Seeing things upside down

An interview with Jennifer Zoble


In March of this year, Feminist Press released the first book in English translation by the contemporary Bosnian author Asja Bakić. Translated by Jennifer Zoble, with an afterword by Ellen Elias-Bursać, the book showcases a powerful triumvirate of women active in forming and fostering the literary scene from the former Yugoslavia. But as Zoble makes clear in the interview to follow, Mars does not fit neatly into expected tropes related to the post-war literature from the region — its stories are not grounded in any real locatable place or time. Gender, sexuality, and national identity are fluid, and by the end of the densely slim volume the reader is finally transported to another planet altogether.

For Women in Translation month, hc co-editor Meghan Forbes spoke with translator Jennifer Zoble about the process of translating this powerful little book.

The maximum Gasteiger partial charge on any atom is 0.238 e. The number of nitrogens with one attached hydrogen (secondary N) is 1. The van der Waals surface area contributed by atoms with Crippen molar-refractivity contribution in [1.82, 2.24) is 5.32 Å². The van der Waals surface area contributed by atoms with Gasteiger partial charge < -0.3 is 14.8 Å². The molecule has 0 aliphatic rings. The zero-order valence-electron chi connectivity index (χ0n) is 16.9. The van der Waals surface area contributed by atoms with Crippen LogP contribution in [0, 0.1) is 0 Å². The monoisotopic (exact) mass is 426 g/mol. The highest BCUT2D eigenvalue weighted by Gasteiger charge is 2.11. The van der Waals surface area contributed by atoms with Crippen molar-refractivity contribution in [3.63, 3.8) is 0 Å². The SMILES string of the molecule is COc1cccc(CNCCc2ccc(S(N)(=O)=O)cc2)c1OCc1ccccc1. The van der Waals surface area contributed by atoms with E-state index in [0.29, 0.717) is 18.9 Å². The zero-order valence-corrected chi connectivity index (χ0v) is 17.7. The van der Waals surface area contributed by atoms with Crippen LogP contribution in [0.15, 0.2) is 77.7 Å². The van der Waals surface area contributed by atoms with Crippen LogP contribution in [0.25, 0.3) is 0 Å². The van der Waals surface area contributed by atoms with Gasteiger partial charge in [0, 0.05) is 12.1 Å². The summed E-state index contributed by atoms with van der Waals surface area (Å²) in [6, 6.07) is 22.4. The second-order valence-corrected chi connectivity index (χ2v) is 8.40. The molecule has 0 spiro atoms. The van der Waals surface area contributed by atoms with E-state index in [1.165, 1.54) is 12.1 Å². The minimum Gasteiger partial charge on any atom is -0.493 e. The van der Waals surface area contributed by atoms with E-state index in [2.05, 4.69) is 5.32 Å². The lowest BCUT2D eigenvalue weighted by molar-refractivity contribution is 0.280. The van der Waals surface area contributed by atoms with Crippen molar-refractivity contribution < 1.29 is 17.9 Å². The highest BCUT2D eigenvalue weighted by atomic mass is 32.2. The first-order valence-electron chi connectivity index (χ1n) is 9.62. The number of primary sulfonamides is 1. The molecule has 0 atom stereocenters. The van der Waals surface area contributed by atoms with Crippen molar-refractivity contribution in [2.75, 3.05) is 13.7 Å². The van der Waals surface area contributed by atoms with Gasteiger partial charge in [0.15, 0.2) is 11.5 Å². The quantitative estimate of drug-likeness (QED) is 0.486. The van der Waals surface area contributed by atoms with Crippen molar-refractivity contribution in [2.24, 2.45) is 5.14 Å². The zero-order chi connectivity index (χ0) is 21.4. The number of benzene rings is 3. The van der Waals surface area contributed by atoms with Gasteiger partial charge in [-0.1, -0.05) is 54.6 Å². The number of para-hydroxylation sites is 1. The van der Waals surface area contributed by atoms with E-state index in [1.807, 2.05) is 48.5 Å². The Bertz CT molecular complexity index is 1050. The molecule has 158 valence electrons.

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Six Interpretations of Poetry

Judita Šalgo | trans. Vladislav Beronja

 

Figurae Veneris

 

Man-period (or better yet: woman-period, because both woman and period are feminine, grammatically speaking), so, WOMAN-PERIOD is neither a small woman nor a paranoid woman. It is an erotically sensitive period in space through which, as through an eye of a needle, a thread is being pulled, a refined offspring pushing out of nothing into something—WOMAN-LINE.

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